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Best Methods to Capture and Use Data to Develop Your Brand

Blog posts | 20.10.2021

Kineo

Shaping the future of learning

With so much evolution and advancement in technology today, we now have more ways than ever for capturing data associated with the delivery, consumption, and impact of learning in organisations.  Yet, according to Brandon Hall, fewer than 16% of organisations are able to effectively identify and track a series of metrics, including participation, satisfaction, knowledge transfer, behaviour change, and business impact for any of their learning. One reason for this shortfall is that the idea of identifying, collecting, and analysing all of these potential data points can be overwhelming to even the most mature organisations. One potential solution is to focus those efforts on a subset of data, providing insights that align with the most important outcomes. This creates a “measurement brand” for your organisation. Continue reading to learn the steps to creating your learning measurement brand.


The Good News: Data is Everywhere

The ability to capture data has always been at the core of the measurement challenge. Thankfully,  over the past decade this issue has been addressed with new tools and technologies that improve access to data. These include:

  • Learning Management Systems (LMS)
  • Learner Experience Platforms (LXP)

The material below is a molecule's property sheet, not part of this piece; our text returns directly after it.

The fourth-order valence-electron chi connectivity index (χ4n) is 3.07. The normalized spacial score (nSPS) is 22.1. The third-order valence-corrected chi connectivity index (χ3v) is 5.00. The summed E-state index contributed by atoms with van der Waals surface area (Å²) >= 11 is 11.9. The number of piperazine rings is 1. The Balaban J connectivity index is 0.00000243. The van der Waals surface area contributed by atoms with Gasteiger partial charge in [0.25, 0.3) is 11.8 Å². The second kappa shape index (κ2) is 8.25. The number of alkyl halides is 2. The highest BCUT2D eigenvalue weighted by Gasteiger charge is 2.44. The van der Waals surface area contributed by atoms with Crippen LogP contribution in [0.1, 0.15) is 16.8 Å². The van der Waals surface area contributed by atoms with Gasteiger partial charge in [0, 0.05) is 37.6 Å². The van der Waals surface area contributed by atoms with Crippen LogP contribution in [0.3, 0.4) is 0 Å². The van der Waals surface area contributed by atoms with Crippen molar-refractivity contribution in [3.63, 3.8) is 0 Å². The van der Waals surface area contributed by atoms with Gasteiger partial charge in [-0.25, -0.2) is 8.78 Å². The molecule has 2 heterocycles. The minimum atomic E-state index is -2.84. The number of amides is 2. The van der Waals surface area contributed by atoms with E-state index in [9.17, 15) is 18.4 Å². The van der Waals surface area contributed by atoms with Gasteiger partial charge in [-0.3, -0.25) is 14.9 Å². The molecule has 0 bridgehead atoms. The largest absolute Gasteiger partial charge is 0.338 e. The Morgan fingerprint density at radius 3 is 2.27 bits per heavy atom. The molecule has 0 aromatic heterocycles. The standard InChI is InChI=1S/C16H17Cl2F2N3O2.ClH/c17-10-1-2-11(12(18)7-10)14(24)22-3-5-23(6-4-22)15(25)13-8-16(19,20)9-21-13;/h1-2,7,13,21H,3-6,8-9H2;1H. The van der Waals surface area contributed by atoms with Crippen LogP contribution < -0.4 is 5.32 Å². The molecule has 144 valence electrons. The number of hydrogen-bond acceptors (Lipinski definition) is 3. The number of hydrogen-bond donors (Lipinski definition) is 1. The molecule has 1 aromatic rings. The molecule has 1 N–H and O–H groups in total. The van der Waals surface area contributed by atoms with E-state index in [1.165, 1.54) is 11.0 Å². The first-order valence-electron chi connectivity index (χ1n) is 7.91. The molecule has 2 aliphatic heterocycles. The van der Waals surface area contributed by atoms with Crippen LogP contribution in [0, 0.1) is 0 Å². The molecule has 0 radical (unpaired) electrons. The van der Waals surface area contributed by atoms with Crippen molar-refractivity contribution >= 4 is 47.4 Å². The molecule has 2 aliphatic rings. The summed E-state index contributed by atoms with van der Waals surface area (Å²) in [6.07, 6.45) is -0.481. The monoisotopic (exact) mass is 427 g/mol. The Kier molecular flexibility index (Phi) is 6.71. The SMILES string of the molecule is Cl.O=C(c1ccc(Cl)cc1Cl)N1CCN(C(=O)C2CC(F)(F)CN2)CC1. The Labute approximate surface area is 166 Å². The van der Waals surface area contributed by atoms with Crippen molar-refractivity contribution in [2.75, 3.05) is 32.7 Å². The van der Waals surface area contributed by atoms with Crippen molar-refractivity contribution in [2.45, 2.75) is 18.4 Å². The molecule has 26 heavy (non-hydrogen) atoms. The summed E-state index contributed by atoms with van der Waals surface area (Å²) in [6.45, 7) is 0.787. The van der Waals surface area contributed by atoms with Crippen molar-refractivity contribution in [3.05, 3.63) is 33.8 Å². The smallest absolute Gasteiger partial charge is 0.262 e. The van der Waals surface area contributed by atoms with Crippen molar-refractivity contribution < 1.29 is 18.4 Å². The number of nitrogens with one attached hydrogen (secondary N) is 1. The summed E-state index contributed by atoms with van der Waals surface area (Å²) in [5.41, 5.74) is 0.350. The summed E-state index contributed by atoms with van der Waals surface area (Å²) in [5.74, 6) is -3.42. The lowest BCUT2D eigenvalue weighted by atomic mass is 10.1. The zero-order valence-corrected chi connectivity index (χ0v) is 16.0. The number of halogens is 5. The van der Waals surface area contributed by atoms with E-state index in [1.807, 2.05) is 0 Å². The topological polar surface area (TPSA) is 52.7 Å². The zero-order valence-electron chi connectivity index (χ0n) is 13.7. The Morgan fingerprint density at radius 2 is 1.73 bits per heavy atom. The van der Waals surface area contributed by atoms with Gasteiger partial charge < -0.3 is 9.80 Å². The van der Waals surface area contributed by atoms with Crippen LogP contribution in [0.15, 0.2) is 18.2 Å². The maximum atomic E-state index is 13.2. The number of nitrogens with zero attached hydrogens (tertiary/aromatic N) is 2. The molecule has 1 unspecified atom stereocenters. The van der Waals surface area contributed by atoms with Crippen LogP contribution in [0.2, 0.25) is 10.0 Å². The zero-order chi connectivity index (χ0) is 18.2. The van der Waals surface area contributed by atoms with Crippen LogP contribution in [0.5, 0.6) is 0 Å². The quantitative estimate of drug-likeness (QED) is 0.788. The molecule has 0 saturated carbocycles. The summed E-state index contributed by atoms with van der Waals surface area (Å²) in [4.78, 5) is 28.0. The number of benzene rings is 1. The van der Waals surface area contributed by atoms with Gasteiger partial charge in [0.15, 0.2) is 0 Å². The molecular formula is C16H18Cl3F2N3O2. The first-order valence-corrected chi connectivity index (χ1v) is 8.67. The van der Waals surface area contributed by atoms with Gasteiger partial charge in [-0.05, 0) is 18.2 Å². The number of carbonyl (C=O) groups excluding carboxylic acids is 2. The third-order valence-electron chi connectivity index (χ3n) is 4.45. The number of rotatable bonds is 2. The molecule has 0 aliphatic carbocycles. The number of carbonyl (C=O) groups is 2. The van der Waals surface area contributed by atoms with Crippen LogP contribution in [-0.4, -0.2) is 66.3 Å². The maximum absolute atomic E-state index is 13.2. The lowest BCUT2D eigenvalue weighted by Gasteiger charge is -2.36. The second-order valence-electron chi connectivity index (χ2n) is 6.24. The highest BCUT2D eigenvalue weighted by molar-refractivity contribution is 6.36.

• Experience APIs (xAPI)
  • Google Analytics
  • Learning Content Management Systems (LCMS)
  • Feedback surveys
  • Enterprise BI Tools
  • Location and Device tracking

  

…and other similar tools and processes. Combined with a comprehensive learning analytics strategy, the data from these tools can be used to measure training consumption, assessment performance, social behaviours, confidence and more.

 

Is it possible to have too much of a good thing?

Ideally, each organisation would capture every bit of data available, analyse for trends, create beautiful graphs and charts to present the findings, and provide regular updates to all the various stakeholders. Unfortunately, for most organisations, it’s not possible to do it all.  Different stakeholders will have differing priorities for this data. The Compliance Team may care most about consumption data like starts, completions and time to completion; The Sales Team may care most about starting and ending confidence; The Quality Team may care most about learner’s ability to recall and apply knowledge in a course.  Even if you had unlimited resources, providing every data point to every department may leave them overwhelmed.  Prioritising your measurement goals, as part of your overall learning measurement strategy, and taking a point of view on what’s most important to your organisation will guide where you put your energy and resources when capturing learner data. This approach will ensure that you successfully deliver on your measurement strategy.


Learning Brand Positioning

So, what’s your measurement brand?  As part of a broader learning measurement strategy, here are four potential brand positions to consider:

  1. Learner-Centered: Meeting the needs of the learner is your driving force. Do you develop confidence? Did they enjoy the experience? Were they able to apply the material?

  2. Business Outcomes: Delivering an impact on the business. Do those who go through a learning solution perform better?